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Give reasons, why paddy is grown in the Ganga-Brahmaputra plains? | Class 7 NCERT - Our Environment ( GEOGRAPHY), SOCIAL SCIENCE


Give reasons, why paddy is grown in the Ganga-Brahmaputra plains?

( Chapter 8: Human-Environment Interactions The Tropical and the Subtropical Region, Class 7- Our Environment ( GEOGRAPHY), SOCIAL SCIENCE)


Paddy, or rice cultivation, is extensively grown in the Ganga-Brahmaputra plains of South Asia for several reasons:

Fertile Soil: 

Growth of Paddy cultivation requires fertile soil. The Ganga-Brahmaputra plains have some of the most fertile alluvial soil in the world. The periodic flooding of these rivers deposits nutrient-rich silt and sediment, making the soil ideal for rice cultivation.

Abundant Water: 

Paddy is a water-intensive crop, and the availability of water is crucial for its cultivation. The Ganga and Brahmaputra rivers, along with their numerous tributaries, provide a constant source of water for rice paddies. 

Monsoon Climate: 

Ganga-Brahmaputra plains have a monsoon climate with distinct wet and dry seasons. Paddy climate is well-suited to this climate, as it requires ample rainfall during its growing period followed by a drier period for harvesting.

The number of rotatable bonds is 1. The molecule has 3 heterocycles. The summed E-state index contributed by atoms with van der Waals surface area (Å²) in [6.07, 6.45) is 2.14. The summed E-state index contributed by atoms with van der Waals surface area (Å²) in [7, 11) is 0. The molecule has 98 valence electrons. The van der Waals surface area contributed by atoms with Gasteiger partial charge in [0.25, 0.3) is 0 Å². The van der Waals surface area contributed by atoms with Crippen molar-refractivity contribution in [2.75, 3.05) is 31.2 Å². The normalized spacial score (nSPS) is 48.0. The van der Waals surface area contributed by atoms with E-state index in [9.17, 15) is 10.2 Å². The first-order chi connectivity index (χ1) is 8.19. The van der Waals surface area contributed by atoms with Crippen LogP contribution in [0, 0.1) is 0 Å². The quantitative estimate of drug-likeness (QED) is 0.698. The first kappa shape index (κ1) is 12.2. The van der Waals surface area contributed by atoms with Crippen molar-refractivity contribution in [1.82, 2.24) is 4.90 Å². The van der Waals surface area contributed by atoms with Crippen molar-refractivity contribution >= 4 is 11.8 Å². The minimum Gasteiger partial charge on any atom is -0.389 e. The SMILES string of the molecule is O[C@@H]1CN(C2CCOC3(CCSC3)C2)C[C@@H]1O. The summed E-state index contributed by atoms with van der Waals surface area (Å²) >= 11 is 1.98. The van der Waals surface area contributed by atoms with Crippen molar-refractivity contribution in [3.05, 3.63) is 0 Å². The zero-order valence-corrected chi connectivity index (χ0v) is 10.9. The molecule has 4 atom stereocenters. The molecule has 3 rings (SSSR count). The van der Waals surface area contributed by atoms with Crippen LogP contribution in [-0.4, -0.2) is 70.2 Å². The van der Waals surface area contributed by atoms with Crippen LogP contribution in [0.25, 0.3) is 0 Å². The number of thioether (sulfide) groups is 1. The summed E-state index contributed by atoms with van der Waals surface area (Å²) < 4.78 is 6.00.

Paddy is a tropical crop and requires high temperatures. The Ganga-Brahmaputra plains have a warm and humid tropical climate, which is favorable for rice growth. 

Cultural and Dietary Significance: 

Rice is a staple food in the diets of people in South Asia. It has cultural and dietary significance and is a primary source of carbohydrates and sustenance for the population.

Economic Importance: 

Rice cultivation plays a significant role in the economy of the region. It provides livelihoods for millions of farmers and supports the agricultural sector.

Crop Rotation: 

Rice is often grown in rotation with other crops like wheat, which also benefit from the fertile soil and climate of the Ganga-Brahmaputra plains. This crop rotation helps maintain soil fertility.

Traditional Farming Practices: 

Traditional farming methods in the region have long been inclined towards rice cultivation. Many generations of farmers have developed expertise in growing paddy crops.

Food Security: 

There is high population density in the Ganga-Brahmaputra plains, and rice cultivation contributes to food security by providing a staple crop that feeds a large number of people.

Overall, the combination of favorable natural conditions, cultural preferences, and economic importance makes paddy cultivation a central agricultural activity in the Ganga-Brahmaputra plains.

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